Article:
Key Lessons

There are three main areas covered in the book:

  1. Creating Trust – getting prospects to know about your business, like you and trust you.
  2. Generating Action – ensuring that these prospects act on their connection to you.
  3. Replicating Success – finding out what works and then concentrating resources for maximum effect.

Together, these three areas create a holistic marketing system.

1. Creating Trust

Creating familiarity with and trust in your company, and its product or service is one of the most fundamental components of any marketing activity. If no one knows about your business, how can you expect to make money? However, creating awareness and then trust is not as easy as it seems. We live in an increasingly media cluttered world where people receive a daily bombardment of different marketing messages from disparate sources. The aim of all entrepreneurs is to make their idea stand out from the crowd, and to get themselves noticed by their target market. Without trust there will be no action and without action no revenue.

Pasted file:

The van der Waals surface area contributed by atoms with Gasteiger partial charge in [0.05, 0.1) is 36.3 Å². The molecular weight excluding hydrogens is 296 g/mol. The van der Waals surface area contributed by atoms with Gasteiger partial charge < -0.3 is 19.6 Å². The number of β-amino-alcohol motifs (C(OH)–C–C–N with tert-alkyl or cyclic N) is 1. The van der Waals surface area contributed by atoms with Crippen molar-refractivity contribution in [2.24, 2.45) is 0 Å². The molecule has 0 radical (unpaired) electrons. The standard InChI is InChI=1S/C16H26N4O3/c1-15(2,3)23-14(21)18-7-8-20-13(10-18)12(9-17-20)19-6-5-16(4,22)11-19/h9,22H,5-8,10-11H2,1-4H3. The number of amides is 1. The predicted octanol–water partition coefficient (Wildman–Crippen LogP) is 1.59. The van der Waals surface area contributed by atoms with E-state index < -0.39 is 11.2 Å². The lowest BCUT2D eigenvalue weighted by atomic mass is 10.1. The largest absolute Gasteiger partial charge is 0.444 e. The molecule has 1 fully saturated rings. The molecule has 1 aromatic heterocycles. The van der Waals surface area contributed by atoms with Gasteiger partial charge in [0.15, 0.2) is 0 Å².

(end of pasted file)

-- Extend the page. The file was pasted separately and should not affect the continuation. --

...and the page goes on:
The Duct Tape Marketing System commences with the notion of an ideal customer or client. The recommendation to entrepreneurs is to identify an ideal client (or clients) first, and to then decide how best to reach them. You decide where best to target your marketing activities. This necessarily means you are NOT trying to serve everyone. By limiting your focus, you increase your perceived legitimacy as someone who understands this particular customer’s needs.

Only after there is a good understanding of your ideal customer can you design appropriate branding, marketing materials and product features for this market. Jantsch emphasizes that you want to offer products and services for each stage of prospect/customer cultivation, from free educational offerings for prospects through to loyalty offerings for repeat customers. An additional key element is the use of the Internet to help create awareness through the creation of a website.

A final component implicit in the process of ‘creating trust’ is the need to undertake marketing activities with integrity. Generating awareness without engendering trust is not going to lead to any action in stage two.

2. Generating Action

Once you have created familiarity and generated an element of trust, the next stage is generating leads and encouraging action. In practical terms, this involves the target for your marketing activities (leads) acting on the messages and buying your product or service. It does not stop there however, as these customers can be vital in generating further custom or referrals based on their perceptions after their initial purchase action.